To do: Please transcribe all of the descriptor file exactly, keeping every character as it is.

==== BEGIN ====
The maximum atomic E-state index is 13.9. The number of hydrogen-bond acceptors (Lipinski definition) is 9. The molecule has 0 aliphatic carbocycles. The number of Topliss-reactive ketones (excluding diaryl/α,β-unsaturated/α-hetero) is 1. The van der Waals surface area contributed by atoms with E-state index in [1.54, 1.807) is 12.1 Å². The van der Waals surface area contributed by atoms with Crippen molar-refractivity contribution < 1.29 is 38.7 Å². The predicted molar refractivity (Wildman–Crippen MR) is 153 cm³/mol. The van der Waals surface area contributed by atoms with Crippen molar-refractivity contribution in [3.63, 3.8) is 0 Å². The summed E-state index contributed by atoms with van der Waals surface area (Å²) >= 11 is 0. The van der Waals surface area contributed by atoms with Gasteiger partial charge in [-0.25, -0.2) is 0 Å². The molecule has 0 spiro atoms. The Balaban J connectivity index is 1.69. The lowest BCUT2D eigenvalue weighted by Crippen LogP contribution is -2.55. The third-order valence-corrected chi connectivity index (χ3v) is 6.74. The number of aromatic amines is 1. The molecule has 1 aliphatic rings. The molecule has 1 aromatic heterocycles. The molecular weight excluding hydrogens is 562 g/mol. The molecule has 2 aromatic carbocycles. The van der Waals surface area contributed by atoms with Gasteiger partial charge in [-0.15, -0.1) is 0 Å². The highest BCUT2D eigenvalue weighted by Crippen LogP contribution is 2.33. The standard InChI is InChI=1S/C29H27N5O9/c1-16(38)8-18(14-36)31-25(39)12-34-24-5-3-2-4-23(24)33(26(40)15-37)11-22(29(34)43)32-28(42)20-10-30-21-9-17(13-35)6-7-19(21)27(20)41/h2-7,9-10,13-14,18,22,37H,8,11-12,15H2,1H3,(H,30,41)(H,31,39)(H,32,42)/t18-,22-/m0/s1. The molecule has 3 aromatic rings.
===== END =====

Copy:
The maximum atomic E-state index is 13.9. The number of hydrogen-bond acceptors (Lipinski definition) is 9. The molecule has 0 aliphatic carbocycles. The number of Topliss-reactive ketones (excluding diaryl/α,β-unsaturated/α-hetero) is 1. The van der Waals surface area contributed by atoms with E-state index in [1.54, 1.807) is 12.1 Å². The van der Waals surface area contributed by atoms with Crippen molar-refractivity contribution < 1.29 is 38.7 Å². The predicted molar refractivity (Wildman–Crippen MR) is 153 cm³/mol. The van der Waals surface area contributed by atoms with Crippen molar-refractivity contribution in [3.63, 3.8) is 0 Å². The summed E-state index contributed by atoms with van der Waals surface area (Å²) >= 11 is 0. The van der Waals surface area contributed by atoms with Gasteiger partial charge in [-0.25, -0.2) is 0 Å². The molecule has 0 spiro atoms. The Balaban J connectivity index is 1.69. The lowest BCUT2D eigenvalue weighted by Crippen LogP contribution is -2.55. The third-order valence-corrected chi connectivity index (χ3v) is 6.74. The number of aromatic amines is 1. The molecule has 1 aliphatic rings. The molecule has 1 aromatic heterocycles. The molecular weight excluding hydrogens is 562 g/mol. The molecule has 2 aromatic carbocycles. The van der Waals surface area contributed by atoms with Gasteiger partial charge in [-0.15, -0.1) is 0 Å². The highest BCUT2D eigenvalue weighted by Crippen LogP contribution is 2.33. The standard InChI is InChI=1S/C29H27N5O9/c1-16(38)8-18(14-36)31-25(39)12-34-24-5-3-2-4-23(24)33(26(40)15-37)11-22(29(34)43)32-28(42)20-10-30-21-9-17(13-35)6-7-19(21)27(20)41/h2-7,9-10,13-14,18,22,37H,8,11-12,15H2,1H3,(H,30,41)(H,31,39)(H,32,42)/t18-,22-/m0/s1. The molecule has 3 aromatic rings.